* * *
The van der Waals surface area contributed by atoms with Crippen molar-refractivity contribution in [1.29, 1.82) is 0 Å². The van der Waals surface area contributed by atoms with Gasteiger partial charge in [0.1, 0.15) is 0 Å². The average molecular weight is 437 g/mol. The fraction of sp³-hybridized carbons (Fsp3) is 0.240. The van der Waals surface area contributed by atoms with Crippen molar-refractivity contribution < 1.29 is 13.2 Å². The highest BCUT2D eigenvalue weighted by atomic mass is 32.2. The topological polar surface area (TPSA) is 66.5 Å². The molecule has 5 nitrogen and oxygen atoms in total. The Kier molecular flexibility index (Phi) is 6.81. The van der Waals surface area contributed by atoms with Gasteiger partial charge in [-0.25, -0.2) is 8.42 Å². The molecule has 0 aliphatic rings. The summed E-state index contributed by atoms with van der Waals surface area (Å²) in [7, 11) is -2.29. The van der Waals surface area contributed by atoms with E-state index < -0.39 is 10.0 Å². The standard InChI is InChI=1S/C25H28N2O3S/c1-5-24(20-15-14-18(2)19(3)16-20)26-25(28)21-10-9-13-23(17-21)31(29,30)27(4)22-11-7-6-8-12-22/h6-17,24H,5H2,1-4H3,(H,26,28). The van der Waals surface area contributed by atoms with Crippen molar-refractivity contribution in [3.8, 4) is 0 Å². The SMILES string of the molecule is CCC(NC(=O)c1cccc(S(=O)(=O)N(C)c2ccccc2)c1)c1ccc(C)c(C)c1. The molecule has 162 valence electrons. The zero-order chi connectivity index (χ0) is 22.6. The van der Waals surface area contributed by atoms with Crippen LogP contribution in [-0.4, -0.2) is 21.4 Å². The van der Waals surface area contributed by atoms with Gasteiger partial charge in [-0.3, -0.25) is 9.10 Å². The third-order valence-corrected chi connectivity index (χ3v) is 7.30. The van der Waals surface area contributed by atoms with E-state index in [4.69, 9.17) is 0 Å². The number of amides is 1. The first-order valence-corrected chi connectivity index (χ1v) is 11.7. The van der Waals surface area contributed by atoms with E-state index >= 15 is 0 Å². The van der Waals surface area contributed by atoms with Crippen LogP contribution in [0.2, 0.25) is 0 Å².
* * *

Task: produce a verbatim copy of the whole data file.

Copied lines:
The van der Waals surface area contributed by atoms with Crippen molar-refractivity contribution in [1.29, 1.82) is 0 Å². The van der Waals surface area contributed by atoms with Gasteiger partial charge in [0.1, 0.15) is 0 Å². The average molecular weight is 437 g/mol. The fraction of sp³-hybridized carbons (Fsp3) is 0.240. The van der Waals surface area contributed by atoms with Crippen molar-refractivity contribution < 1.29 is 13.2 Å². The highest BCUT2D eigenvalue weighted by atomic mass is 32.2. The topological polar surface area (TPSA) is 66.5 Å². The molecule has 5 nitrogen and oxygen atoms in total. The Kier molecular flexibility index (Phi) is 6.81. The van der Waals surface area contributed by atoms with Gasteiger partial charge in [-0.25, -0.2) is 8.42 Å². The molecule has 0 aliphatic rings. The summed E-state index contributed by atoms with van der Waals surface area (Å²) in [7, 11) is -2.29. The van der Waals surface area contributed by atoms with E-state index < -0.39 is 10.0 Å². The standard InChI is InChI=1S/C25H28N2O3S/c1-5-24(20-15-14-18(2)19(3)16-20)26-25(28)21-10-9-13-23(17-21)31(29,30)27(4)22-11-7-6-8-12-22/h6-17,24H,5H2,1-4H3,(H,26,28). The van der Waals surface area contributed by atoms with Crippen molar-refractivity contribution in [3.8, 4) is 0 Å². The SMILES string of the molecule is CCC(NC(=O)c1cccc(S(=O)(=O)N(C)c2ccccc2)c1)c1ccc(C)c(C)c1. The molecule has 162 valence electrons. The zero-order chi connectivity index (χ0) is 22.6. The van der Waals surface area contributed by atoms with Crippen LogP contribution in [-0.4, -0.2) is 21.4 Å². The van der Waals surface area contributed by atoms with Gasteiger partial charge in [-0.3, -0.25) is 9.10 Å². The third-order valence-corrected chi connectivity index (χ3v) is 7.30. The van der Waals surface area contributed by atoms with E-state index in [4.69, 9.17) is 0 Å². The number of amides is 1. The first-order valence-corrected chi connectivity index (χ1v) is 11.7. The van der Waals surface area contributed by atoms with E-state index >= 15 is 0 Å². The van der Waals surface area contributed by atoms with Crippen LogP contribution in [0.2, 0.25) is 0 Å².